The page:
Ever wanted to ask me these questions?
“How do you remember all this stuff?” and “How do you pronounce that?“
Of all the questions I get asked by my health coaching clients, these are the most common, and in many ways, my favorite ones to answer. The super short answer to both those questions is actually the same: REPETITION…
Some True Stories:
One: When I was in middle school, I started taking French lessons… I actually started before middle school, piggy backing on my brother’s private lessons, and when all was said and done, I had five years of French classes under my belt. During my first trip to Paris with my family during those years, my father wanted to see what all my studying had produced, and when I proclaimed that I wanted a crepe from one of the local stalls, he told me I could have one, if I ordered it myself. “Oh god. Oh godohgodohgod” I thought. People were listening. Right in this very moment, I’m being judged. My pronunciation better be good, or I’ll be humiliated! But damn, I wanted that crepe! Sooo….
“Un crepe, with sugar. Merci.”
I caved. I cheated. To this day my dad still pokes fun of me for that. And to this day, aside from survivalist French, the only things I can say with any confidence are: “May I go to the bathroom?” “What time is it?” and “There’s a chicken in the refrigerator. ”
Two: After I realized I sucked at French, I decided to try something new, and switched to German. After 3 years of high school German, I can say, literally, nothing. Actually, I don’t even know how to say “nothing” in German. I can count to 10, and if pressed, I can probably dig deep and introduce myself, but far, far less than I should after 3 years of classes. (In my defense, Frau Kochefko was a total push over, and most people in my class were blatantly cheating on every exam. I however, am totally innocent.)
Three: After floundering at both French & German, I was saddened to see upon entry to college, that 3 years of foreign language were required. “Here we go again!”, I thought.
I figured the fault lay in Roman based languages, and that if I switched to something totally different, say, Japanese, that I’d finally get this foreign language thing licked. So I signed up for Japanese and struggled through learning characters, entire alphabets, and for a while, I was actually feeling it. But fast forward to our verbal examination sophomore year, sitting alone in the classroom facing my professor, with only a desk, and his Japanese-only-no-English-allowed questions between us, I was suddenly transported back to that Paris creperie, breaking into a cold sweat. Somehow I passed, but hardly with flying colors.
So, what can I say in Japanese after 3 hard years of college-level study? “I like bananas.” “ashtray.” “eyeglasses.” “I like hamburgers.” (this is not even true!) And “please die.” Seriously.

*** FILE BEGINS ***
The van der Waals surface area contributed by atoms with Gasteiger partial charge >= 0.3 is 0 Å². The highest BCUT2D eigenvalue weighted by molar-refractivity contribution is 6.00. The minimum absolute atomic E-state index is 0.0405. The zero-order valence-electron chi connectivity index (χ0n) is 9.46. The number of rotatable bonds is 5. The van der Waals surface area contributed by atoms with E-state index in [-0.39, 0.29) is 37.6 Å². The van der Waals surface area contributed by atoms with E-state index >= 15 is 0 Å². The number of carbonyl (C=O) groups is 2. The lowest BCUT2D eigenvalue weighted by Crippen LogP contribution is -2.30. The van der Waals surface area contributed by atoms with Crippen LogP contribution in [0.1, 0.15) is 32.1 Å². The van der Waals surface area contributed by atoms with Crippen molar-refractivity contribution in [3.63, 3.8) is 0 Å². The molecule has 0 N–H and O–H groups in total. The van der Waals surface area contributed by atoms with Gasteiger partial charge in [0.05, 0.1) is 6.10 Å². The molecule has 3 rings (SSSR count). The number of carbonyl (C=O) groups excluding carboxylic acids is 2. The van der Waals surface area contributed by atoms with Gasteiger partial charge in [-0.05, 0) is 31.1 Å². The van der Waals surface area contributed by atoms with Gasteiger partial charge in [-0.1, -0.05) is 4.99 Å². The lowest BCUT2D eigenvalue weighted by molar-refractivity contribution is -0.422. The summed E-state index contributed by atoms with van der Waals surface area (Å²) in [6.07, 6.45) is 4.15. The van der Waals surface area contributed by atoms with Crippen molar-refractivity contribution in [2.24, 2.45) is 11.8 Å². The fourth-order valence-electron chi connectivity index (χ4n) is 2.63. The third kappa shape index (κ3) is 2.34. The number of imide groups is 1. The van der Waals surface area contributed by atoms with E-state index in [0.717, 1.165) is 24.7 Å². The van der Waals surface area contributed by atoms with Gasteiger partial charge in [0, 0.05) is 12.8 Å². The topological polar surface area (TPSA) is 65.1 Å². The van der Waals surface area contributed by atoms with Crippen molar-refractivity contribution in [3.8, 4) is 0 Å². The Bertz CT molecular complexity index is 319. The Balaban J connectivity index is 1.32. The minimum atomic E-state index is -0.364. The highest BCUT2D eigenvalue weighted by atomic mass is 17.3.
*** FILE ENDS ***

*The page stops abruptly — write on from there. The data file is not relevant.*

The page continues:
Why am I telling you this?
Because learning about environmental toxicity is a little bit like learning a foreign language. In fact, I often refer to it as such, and refer to helping people reach a higher level of “fluency.” Funny that I should be teaching what amounts to a foreign language, after I failed at so many of my own.
On the road to fluency in any language, there are those cold-sweat moments, the “oh shit, I’m being judged right now.” moments, and the floundering, fumbling, and wishing life was “open-book.”
I constantly remind my clients that these fumbly, awkward moments will happen to them. And it’s totally okay! It’s all part of the process.
Amazingly, the language of environmental toxicity is the only “foreign” language that I’ve managed to achieve fluency in. And here’s how I did it:
REPETITION. And repeat. REPETITION.
Add to that IMMERSION, something I was always lacking in my middle school, high school, and college days of foreign language classes. (I had no one to speak French, German, or Japanese too!)
Immersion is achieved by constantly being involved in conversations about environmental toxicity… it’s achieved by staying connected to the issues, and to the constant flow of information. Unlike most actual languages, which generally speaking are static and unchanged in the short term, the world of environmental toxicity is growing quickly, and new information is coming out every day… so the only way to stay fluent, is to stay immersed.
Consider this CONTINUING EDUCATION, because, well, it is.
When you graduated nutrition school, and were newly minted as a Certified Health Coach, you likely didn’t stand up and go “Well, my brain is full. No more learning for me! I know everything I need to know to help everyone get well!” (Admittedly, I did hear this kind of proclamation from a few people back when I graduated IIN, but those people are no longer practicing and went back to their former jobs…)
You knew that this was just the start and that to really make something of this, to really turn your passion into practice, and into revenue, you had a lifetime of continued learning ahead of you. To be able to offer a small, but important piece of the continued education piece to health & wellness practitioners is both fun and rewarding. And within this work I do my best to cater to those who struggled to learn a foreign language by offering up ever important repetition, and once within my courses, immersion.
Every client of mine is able to take, and re-take, and re-take my courses, as many times as they want, for free, because this.is.how.I.learn. Because repetition is what allowed me to learn to say “perfluorooctanoic acid” without skipping a beat. Or to say “hexafluorosilicic acid” without stumbling over my vowels, and consonants.
If you’re stumbling or struggling with this strange, confusing, technical and often overwhelming language, let me know by commenting below. I shared my award “un crepe, with sugar” story… I’m sure you have some of your own!